Revelation 18:21 Parallel Verses [⇓ See commentary ⇓]

Revelation 18:21, NIV: Then a mighty angel picked up a boulder the size of a large millstone and threw it into the sea, and said: 'With such violence the great city of Babylon will be thrown down, never to be found again.

Revelation 18:21, ESV: Then a mighty angel took up a stone like a great millstone and threw it into the sea, saying, “So will Babylon the great city be thrown down with violence, and will be found no more;

Revelation 18:21, KJV: And a mighty angel took up a stone like a great millstone, and cast it into the sea, saying, Thus with violence shall that great city Babylon be thrown down, and shall be found no more at all.

Revelation 18:21, NASB: Then a strong angel picked up a stone like a great millstone and threw it into the sea, saying, 'So will Babylon, the great city, be thrown down with violence, and will never be found again.

Revelation 18:21, NLT: Then a mighty angel picked up a boulder the size of a huge millstone. He threw it into the ocean and shouted, 'Just like this, the great city Babylon will be thrown down with violence and will never be found again.

Revelation 18:21, CSB: Then a mighty angel picked up a stone like a large millstone and threw it into the sea, saying, In this way, Babylon the great city will be thrown down violently and never be found again.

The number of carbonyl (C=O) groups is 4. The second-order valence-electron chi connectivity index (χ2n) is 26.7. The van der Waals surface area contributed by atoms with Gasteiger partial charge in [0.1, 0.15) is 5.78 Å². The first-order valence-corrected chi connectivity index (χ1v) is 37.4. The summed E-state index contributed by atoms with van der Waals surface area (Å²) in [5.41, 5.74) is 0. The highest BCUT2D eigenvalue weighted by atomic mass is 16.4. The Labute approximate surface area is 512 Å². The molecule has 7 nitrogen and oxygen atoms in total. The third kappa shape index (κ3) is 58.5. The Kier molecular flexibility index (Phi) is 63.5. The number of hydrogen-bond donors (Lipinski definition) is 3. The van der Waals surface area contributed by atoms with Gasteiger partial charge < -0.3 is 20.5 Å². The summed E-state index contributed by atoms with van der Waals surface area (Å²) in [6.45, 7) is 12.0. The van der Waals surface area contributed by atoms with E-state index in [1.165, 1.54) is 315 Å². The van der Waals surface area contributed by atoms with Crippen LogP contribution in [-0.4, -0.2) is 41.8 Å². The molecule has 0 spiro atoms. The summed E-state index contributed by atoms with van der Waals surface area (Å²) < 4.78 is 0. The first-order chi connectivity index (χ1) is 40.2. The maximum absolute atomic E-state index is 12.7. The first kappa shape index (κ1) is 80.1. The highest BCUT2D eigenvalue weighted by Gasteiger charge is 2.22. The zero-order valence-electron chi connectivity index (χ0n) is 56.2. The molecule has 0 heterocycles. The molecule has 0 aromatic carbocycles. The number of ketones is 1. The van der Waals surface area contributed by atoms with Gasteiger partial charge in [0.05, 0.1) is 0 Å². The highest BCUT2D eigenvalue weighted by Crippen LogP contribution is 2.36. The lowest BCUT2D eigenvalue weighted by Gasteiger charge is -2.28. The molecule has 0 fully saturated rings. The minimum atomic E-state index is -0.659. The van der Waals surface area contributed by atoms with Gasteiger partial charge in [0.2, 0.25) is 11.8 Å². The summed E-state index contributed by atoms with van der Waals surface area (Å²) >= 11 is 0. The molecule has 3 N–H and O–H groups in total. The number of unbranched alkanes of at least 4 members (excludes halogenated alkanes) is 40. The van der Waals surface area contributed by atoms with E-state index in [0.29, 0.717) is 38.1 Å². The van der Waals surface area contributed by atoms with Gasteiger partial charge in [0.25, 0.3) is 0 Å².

What does Revelation 18:21 mean? [⇑ See verse text ⇑]

In the New Testament era, a typical millstone, usually made of basalt, was about a foot and half (45 cm) in diameter and about four inches (10 cm) thick. Two millstones, one above the other, were used to grind grain. Some were even larger, requiring animals and mechanisms to operate. Even a "small" millstone can weigh more than 100 pounds (45 kg). In John's continuing vision (Revelation 17:1–3), a mighty angel, perhaps Michael the archangel, picked up a millstone described as "great." This uses the Greek root word megas, implying something very large. A "very large" millstone could easily weigh thousands of pounds / kilograms.

After picking up the large millstone, the mighty angel threw it into the sea. He cried out loudly that Babylon would be thrown down violently and vanish from the face of the earth. Earlier, the demise of Babylon was said to have happened "in a single hour" (Revelation 18:10). This description supports the full meaning of that phrase: Babylon's ruin is sudden, dramatic, and unavoidable. Like dropping a boulder into the ocean, it happens with violence and is over as quickly as it starts.

This is precisely what happened to Sodom and Gomorrah, when God destroyed those wicked cities with sulfur and fire (Genesis 19:24–25). This rapid, total ruin happens at the end of the tribulation, when God overthrows Babylon. The once proud, powerful capital of the beast's empire (Revelation 13:1–10) becomes an ash heap and disappears from the face of the earth. Babylon had opposed God and His people. It had practiced all kinds of evil. Its ruler, the beast, assumed the role of God and demanded worship (Revelation 13:11–15), but the true God put an end to all that with one powerful stroke.